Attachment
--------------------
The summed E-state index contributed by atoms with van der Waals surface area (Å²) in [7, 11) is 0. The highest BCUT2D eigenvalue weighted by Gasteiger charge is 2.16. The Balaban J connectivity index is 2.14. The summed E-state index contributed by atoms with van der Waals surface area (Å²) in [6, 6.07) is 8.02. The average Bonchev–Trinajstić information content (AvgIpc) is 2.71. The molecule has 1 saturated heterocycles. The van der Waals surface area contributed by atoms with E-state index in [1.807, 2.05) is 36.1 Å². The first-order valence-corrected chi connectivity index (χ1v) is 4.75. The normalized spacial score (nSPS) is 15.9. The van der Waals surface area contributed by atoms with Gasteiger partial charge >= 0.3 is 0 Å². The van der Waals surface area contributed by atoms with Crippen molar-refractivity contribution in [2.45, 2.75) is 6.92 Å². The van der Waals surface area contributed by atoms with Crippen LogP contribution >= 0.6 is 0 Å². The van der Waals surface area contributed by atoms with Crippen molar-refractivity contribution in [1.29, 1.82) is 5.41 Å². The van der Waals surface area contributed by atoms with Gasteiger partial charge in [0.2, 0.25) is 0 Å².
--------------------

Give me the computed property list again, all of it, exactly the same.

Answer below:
The summed E-state index contributed by atoms with van der Waals surface area (Å²) in [7, 11) is 0. The highest BCUT2D eigenvalue weighted by Gasteiger charge is 2.16. The Balaban J connectivity index is 2.14. The summed E-state index contributed by atoms with van der Waals surface area (Å²) in [6, 6.07) is 8.02. The average Bonchev–Trinajstić information content (AvgIpc) is 2.71. The molecule has 1 saturated heterocycles. The van der Waals surface area contributed by atoms with E-state index in [1.807, 2.05) is 36.1 Å². The first-order valence-corrected chi connectivity index (χ1v) is 4.75. The normalized spacial score (nSPS) is 15.9. The van der Waals surface area contributed by atoms with Gasteiger partial charge >= 0.3 is 0 Å². The van der Waals surface area contributed by atoms with Crippen molar-refractivity contribution in [2.45, 2.75) is 6.92 Å². The van der Waals surface area contributed by atoms with Crippen LogP contribution >= 0.6 is 0 Å². The van der Waals surface area contributed by atoms with Crippen molar-refractivity contribution in [1.29, 1.82) is 5.41 Å². The van der Waals surface area contributed by atoms with Gasteiger partial charge in [0.2, 0.25) is 0 Å².